I define “the rich” as oligarchs who have power over government and society, irrespective of how much money they have (although they usually have a lot of money). Politicians have some power, but politicians depend on bribes from people like the Koch brothers, who write legislation and pay politicians to ratify it.

        Money alone does not bestow power. Money can give you freedom, but money cannot give you power unless you also have connections, like the Koch brothers have. Or like the top executives of the big banks have.

        One other thing…we rarely hear of Lloyd Bankfein or Jamie Dimon (for example) demanding more austerity. No, the screamers for austerity are the bankers’ toadies, such as professors, politicians, and media hacks.


  2. Professor Smith is worse than worthless, since he legitimizes austerity. He calls Japan’s recession: “low unemployment and high labor force participation.”

    Because of austerity (e.g. a national sales tax), average Japanese are forced to take out mortgages whose repayment periods lasts a century or more. This means that your grandchildren and great-great grandchildren will spend all their lives paying the bankers. (Australia also has multi-generational mortgages.)

    During the last six years, Japan’s federal budget deficit has equaled 8.4% of Japan’s GDP (according to the Trading Economics web site), but in 2014, austerity took a sharp upswing, and the Japanese government’s deficit started plunging, just like the U.S. government’s deficit.

    It’s all about widening the gap between the rich and the rest.

    Austerity always and everywhere increases many of society’s negative factors, including racism, militarism, immigrant-bashing, poor-people-bashing, and so on. Japan is no exception to this rule. The effect of all these vices is to legitimize an ever-widening Gap between the rich and the rest. (For example, weapons makers pay bribes and kickbacks to politicians in return for bigger government contracts. Hence the added militarism, as we now see in Japan, which has de facto abandoned its non-aggression constitution.)

    Meanwhile austerity has made the Japanese public so angry that Prime Minister Sinzo Abe is talking about possibly backing off a little, and perhaps raising the minimum wage slightly. (Perhaps.) He is talking about possibly giving a one-time cash handout of $245 to each of Japan’s elderly poor, whose numbers are now at ten million and rising, because of austerity. He is talking about a possible stimulus package of 2.9 trillion yen ($24 billion).

    Big deal. The Japanese government traditionally announces year-end gifts for the peasants. Each year the gifts become smaller as austerity becomes fiercer. Last year’s promised stimulus spending was 3.1 trillion yen, the smallest since 2007. This year it is even smaller.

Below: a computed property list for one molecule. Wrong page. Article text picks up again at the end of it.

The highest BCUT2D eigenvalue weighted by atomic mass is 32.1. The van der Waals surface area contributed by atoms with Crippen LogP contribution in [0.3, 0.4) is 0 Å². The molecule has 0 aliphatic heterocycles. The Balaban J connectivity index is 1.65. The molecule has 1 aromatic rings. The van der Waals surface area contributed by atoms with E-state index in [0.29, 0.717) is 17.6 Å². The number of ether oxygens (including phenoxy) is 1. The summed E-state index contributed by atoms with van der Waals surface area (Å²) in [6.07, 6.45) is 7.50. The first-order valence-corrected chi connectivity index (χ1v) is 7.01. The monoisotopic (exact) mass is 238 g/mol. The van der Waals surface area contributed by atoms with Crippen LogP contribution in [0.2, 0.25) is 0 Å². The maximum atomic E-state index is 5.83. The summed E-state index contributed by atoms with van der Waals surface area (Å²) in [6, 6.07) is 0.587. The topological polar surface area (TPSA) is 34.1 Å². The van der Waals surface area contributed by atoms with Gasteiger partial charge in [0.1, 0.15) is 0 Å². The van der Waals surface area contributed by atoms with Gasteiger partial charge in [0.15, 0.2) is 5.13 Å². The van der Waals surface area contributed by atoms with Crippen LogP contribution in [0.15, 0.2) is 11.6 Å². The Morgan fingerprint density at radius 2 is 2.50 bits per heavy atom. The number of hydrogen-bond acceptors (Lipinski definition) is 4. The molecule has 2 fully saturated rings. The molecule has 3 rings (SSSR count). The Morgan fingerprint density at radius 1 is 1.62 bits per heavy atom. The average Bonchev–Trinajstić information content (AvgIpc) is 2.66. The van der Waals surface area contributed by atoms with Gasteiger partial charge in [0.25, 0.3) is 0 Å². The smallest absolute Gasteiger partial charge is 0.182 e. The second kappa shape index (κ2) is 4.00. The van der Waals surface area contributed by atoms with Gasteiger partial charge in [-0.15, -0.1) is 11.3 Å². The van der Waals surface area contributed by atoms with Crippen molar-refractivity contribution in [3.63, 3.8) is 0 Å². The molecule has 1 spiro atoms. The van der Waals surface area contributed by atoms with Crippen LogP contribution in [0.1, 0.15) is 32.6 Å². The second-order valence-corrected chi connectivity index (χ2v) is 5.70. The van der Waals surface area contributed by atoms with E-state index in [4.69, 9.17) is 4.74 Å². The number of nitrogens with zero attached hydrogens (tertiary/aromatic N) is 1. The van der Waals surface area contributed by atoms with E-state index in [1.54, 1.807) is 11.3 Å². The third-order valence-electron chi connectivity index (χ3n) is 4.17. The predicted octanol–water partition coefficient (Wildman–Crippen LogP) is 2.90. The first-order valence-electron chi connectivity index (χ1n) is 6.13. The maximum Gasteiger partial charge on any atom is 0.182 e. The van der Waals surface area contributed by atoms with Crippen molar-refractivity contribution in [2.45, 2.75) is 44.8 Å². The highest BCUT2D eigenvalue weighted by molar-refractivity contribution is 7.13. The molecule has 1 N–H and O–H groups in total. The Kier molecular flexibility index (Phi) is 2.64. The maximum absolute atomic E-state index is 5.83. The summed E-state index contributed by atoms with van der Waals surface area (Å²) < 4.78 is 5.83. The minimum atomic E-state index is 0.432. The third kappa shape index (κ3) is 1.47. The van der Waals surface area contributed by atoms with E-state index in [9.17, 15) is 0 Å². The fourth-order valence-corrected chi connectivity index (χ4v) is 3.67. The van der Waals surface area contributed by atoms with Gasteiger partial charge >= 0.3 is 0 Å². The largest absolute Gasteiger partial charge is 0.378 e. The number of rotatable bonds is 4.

Meanwhile the big Japanese corporations are making record profits, just like in the West.

    Here is standard garbage from the Wall Street Journal: “Mr. Abe’s spending plans are limited to what can be paid for by increases in tax revenue or money left over from the year’s primary budget.”

    Meanwhile see this bar graph from the Trading Economics web site, which shows the plunging U.S. federal deficit. This is the type of economic terrorism that Professor Smith praises as “fiscal responsibility”…

    RODGER WRITES, “The notion that leaders of major countries don’t understand Monetary Sovereignty is beyond belief, and in fact, I don’t believe it.”

    MMT people believe it. I do not. When politicians award huge contracts to companies, the politicians see an immediate increase in the companies’ hiring statistics. This is stimulus in action. When politicians cut spending or increase taxes (or both) they see an immediate worsening of the economy. That is austerity in action.

    You don’t have to know anything about economics to see that when people have no money, they starve.


    1. Wait,

      What is the right approach?

      The Japanese government has never, ever, ever implemented austerity, just like the US and Europe. Stop acting like there has been – there hasn’t been.

      Now that Japan has proven that increasing government spending doesn’t work, you blame it on the lack of it? Are you kidding? Look at Japan debt growth over the years..

      You liberals are annoying.


  3. did you mean to write this, “The Bank of Japan’s “Herculean efforts” consist of cutting interest rates, which only reduce Demand.”?

    or mean to write this, “The Bank of Japan’s “Herculean efforts” consist of cutting interest rates, which only INCREASE Demand.”?


      1. gotcha, you are talking bond buying, I was thinking of domestic investment. even though, as we both know, that just because you have reduced interest rates that fact alone will not compel business owners, potential homebuyers, etc. from taking advantage of the low rates.


          1. just heard on npr (4oclock est), that yellen was planning on raising interest rates (again), because of the improvements in the economy (really?). ignoring the fact, that inflation has been at 70 year lows. what say you?


          2. Two sides to this. Yes, raising interest rates could lead to deflation, a very serious situation. But raising rates also could pump dollars into the economy, because the federal government would pay more interest on its securities.

            What I’d really like to see is a combination of raised rates and increased deficit spending.

            It’s unfortunate that Congress believes the Fed is responsible for the economy, and they (Congress) can just stand back and act stupid.